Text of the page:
Mar 07, 2016
China gave itself wiggle room in lowering its economic growth target this year, though it still set the pace at a relatively high 6.5% to 7%, suggesting the government prefers buoying the slowing economy to more painful retrenchment.
In opening the National People’s Congress on Saturday, Premier Li Keqiang laid out policies and goals for the year that aim to stimulate growth and encourage restructuring of industries afflicted with overcapacity.
This year’s policy plan, however, left unclear how Beijing would balance its growth objectives and its reform goals. Economists said it would be hard to achieve both.
“We believe the top priority of the policy makers has turned to growth,” wrote Mizuho Securities Asia Ltd. economist Jianguang Shen in a research note. “It is intrinsically difficult to consolidate production capacity while carrying out stimulus.”
Mr. Li acknowledged the dilemma. “Pursuing development is like sailing against the current: You either forge ahead or drift downstream,” he said in one of the notes of urgency in his nearly two-hour speech.
He told the roughly 3,000 delegates at this year’s annual legislative sessions: “This is the crucial period in which China currently finds itself and during which we must build up powerful new drivers in order to accelerate the development of the new economy.”
For the first time in two decades, Beijing adopted a range for its growth target rather than a specific number, giving itself more flexibility in a system where hitting stated goals remains politically important. Mr. Li said growth over the next five years should average at least 6.5%.
The growth goal posts, above expectations for Chinese expansion from Western economists and the International Monetary Fund, send a signal to ordinary Chinese that raising their living standards remains a priority and to the world that China will continue to be a global economic engine.
But it also could exacerbate imbalances in an economy with too much debt, industrial capacity and housing.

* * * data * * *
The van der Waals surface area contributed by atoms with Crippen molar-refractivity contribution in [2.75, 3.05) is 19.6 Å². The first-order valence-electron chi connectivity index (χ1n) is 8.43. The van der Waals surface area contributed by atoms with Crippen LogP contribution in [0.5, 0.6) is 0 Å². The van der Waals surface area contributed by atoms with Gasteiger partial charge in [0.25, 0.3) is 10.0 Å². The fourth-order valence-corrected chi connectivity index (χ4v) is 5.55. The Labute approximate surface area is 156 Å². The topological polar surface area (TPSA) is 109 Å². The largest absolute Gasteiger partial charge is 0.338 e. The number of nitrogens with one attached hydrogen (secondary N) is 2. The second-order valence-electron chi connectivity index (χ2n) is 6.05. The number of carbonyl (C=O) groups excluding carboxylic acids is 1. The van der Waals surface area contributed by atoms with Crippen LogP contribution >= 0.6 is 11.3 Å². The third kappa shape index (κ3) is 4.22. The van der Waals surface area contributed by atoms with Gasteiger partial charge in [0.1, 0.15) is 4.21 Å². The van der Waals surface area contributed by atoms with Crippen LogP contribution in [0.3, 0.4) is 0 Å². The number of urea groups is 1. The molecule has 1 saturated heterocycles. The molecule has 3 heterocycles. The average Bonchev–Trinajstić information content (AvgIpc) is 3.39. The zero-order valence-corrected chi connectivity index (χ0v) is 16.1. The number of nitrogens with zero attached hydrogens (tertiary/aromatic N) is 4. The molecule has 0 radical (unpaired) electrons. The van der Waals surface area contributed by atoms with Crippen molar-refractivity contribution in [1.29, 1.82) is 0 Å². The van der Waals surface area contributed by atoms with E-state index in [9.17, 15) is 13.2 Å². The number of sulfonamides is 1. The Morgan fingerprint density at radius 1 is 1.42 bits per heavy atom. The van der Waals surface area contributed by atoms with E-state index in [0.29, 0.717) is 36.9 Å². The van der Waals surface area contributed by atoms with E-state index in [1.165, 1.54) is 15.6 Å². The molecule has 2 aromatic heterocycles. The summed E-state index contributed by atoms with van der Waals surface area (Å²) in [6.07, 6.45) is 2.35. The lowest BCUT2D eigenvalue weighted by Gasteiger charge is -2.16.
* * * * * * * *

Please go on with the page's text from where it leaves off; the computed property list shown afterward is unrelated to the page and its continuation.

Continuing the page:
Money is already flowing into property in major cities such as Beijing and Shanghai, while most other urban areas have a glut of apartments. “The divergence between housing markets…is getting more and more severe,” Cheng Zhenggao, the housing minister, told reporters Saturday.
Mr. Li said: “We will address the issue of ‘zombie enterprises’ proactively yet prudently by using measures such as mergers, reorganizations, debt restructuring and bankruptcy liquidations.” Zombie enterprises, a term that Chinese officials have embraced recently, are unproductive businesses kept alive by debt and subsidies.
He said 10 million jobs would be generated in urban areas and unemployment would be kept below 4.5% in cities. Among the job-creation initiatives were an 800 billion yuan ($122.9 billion) investment for railway construction and 1.65 trillion yuan to build roads.
To leave room for more spending, the targeted budget deficit will be 3% of gross domestic product this year, up from 2.3% in 2015, according to Mr. Li’s report.
The report didn’t give a specific target for China’s foreign trade, a departure from past years, reflecting both weaker global demand and the diminishing importance of exports as a growth driver. Last year, Beijing set a goal for a 6% increase in trade; instead both exports and imports fell.